Abel: The First Man of Faith Gen 4:3-12
Good morning Church,
I’m starting a series of messages from Hebrews 11 known as the “Hall of Faith.” I want to study people that God used in different ways because of their strong faith.
I love the Bible verse that says, “for without faith it is impossible to please God, because anyone who comes to Him must believe that He exists and that he rewards those who earnestly seek Him.”
The first person I want to look at is Abel, who was the second born son of Adam and Eve.
So much of Abel’s life is not recorded in scripture because his brother killed him at a young age. We have a longer account of Cain’s life and the destruction that followed him because of his disobedience to God and his hatred of his brother Abel.
The Old Testament records give us a glimpse of the sacrificial system of offerings that God required. There are five of them:
The burnt offering
The grain offering
The fellowship offering
The sin offering
The guilt offering.
It is believed that God required the fellowship offering and Cain offered the grain offering.
The communion service in Christian faith was instituted by Jesus Christ as a new way to remind us of our relationship with Him and the price that He paid for the forgiveness of our sins once for all. Hallelujah.
So the first lesson on faith is:
- Faith requires obedience to God. I get that from verse 7 “if you do what is right will you not be accepted?”
Faith cannot grow without obedience to God. God’s requirements are very specific especially when it came to the offerings. These offerings were not negotiable, and they all had great meaning which kept the relationship between God and man in it’s rightful place.
God still requires specific obedience to His word. There is only one way to God, and it is by Grace through Faith. Leave out faith and you have no relationship with God. Today there is a strong move toward establishing your own faith without God. Oprah Winfrey has a following of over two million people that endorse her tenets of faith and it has nothing to do with Biblical truth. Religion is popular when you leave out faith because it puts man in charge of his own destiny.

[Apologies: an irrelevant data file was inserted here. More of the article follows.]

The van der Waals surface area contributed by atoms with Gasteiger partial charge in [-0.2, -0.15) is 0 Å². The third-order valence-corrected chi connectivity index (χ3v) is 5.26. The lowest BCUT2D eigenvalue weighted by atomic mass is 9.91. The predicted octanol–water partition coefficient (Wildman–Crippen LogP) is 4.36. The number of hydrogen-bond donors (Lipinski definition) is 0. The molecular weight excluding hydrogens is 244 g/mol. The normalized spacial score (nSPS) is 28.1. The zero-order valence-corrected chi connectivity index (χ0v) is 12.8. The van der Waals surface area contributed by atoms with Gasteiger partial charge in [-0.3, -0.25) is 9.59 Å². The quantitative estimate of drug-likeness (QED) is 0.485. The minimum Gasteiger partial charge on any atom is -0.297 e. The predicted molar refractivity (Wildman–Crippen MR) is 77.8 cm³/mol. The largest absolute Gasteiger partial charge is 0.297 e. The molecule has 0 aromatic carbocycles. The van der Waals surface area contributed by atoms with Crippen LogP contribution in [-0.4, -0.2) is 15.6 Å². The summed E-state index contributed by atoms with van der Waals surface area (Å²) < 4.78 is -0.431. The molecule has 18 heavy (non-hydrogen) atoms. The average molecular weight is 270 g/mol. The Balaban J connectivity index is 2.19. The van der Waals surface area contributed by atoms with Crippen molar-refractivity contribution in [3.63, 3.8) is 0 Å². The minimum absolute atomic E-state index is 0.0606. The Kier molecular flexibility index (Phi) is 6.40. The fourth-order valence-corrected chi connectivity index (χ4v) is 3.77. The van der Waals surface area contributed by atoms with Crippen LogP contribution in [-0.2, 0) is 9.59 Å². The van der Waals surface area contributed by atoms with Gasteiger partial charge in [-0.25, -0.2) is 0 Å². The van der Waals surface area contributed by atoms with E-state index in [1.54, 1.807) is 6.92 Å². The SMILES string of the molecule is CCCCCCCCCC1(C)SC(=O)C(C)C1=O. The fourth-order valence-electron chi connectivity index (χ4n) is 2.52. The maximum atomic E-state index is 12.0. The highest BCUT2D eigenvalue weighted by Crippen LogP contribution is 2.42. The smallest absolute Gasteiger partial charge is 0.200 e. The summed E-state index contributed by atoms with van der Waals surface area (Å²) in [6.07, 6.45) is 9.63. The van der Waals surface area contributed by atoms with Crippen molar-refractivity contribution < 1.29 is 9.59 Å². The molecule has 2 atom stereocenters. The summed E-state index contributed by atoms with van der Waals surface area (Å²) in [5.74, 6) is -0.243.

The second lesson on faith we learn is:
- Obedience is motivated by attitude.
I get that from vs. 5 “Cain was very angry and his face was downcast.”
People still get angry with God, even people that don’t believe in God. God has manifested himself in so many ways, and He is fully in control of this world. Yet so many people will not acknowledge His existence and power over this world. Abel not only acknowledged God, he desired communion with God. He was grateful to God and he found favor with God. Gratitude was part of his surrender in worship of God. Your attitude has so much to do with your growth and worship of God. It is possible to serve God with the wrong attitude.
Are you missing out in your faith journey because of an attitude issue?
The third lesson we learn in this account is:
- Keep short accounts with God:
I get that from vs. 7 “sin is crouching at your door, it desires to have you but you must master it.”
I like the language in this verse. I can visualize sin crouching at the door of people’s lives. But the good news is that in Jesus Christ we can overcome it. The key is that we keep short accounts with God and man, otherwise sin gets a hold on our lives and continues to lurk at our “doors” waiting to pounce on us and we aren’t even aware of the danger.
Abel had an anger issue. When anger is not surrendered to God it takes control of your life. The result of Abel’s anger led to murder and continued on to lying for the rest of his life.
Is there sin in your life that has mastery over you? Jealousy is a powerful sin. Often it goes undetected until it blows up. Anger is a powerful sin. Gossip is a powerful sin. I could go on but you get the picture. Often the most destructive sins in a person’s life are hidden.
The way you overcome these evils that crouch at your door is by surrender. Tell God you’re sorry and repent of your sin.
The fourth lesson we learn from this account
- Life is short.
Abel didn’t live a long life. In fact, the name Abel means “brevity of life”. Most of us live as though we are going to be here forever. But we’re to live each day as though it is our last. A great many people who are worried about adding years to their life, should try adding life to their years. How do we do that? By making every day a celebration of God’s goodness and by leaving a legacy of faith behind us for others to follow.
The legacy Abel left is: he was the first person in the human race to be killed for his obedience to God.
The Bible commends him as a righteous man and he still speaks to us about faith.
Thanks Abel, enjoy your reward of heaven.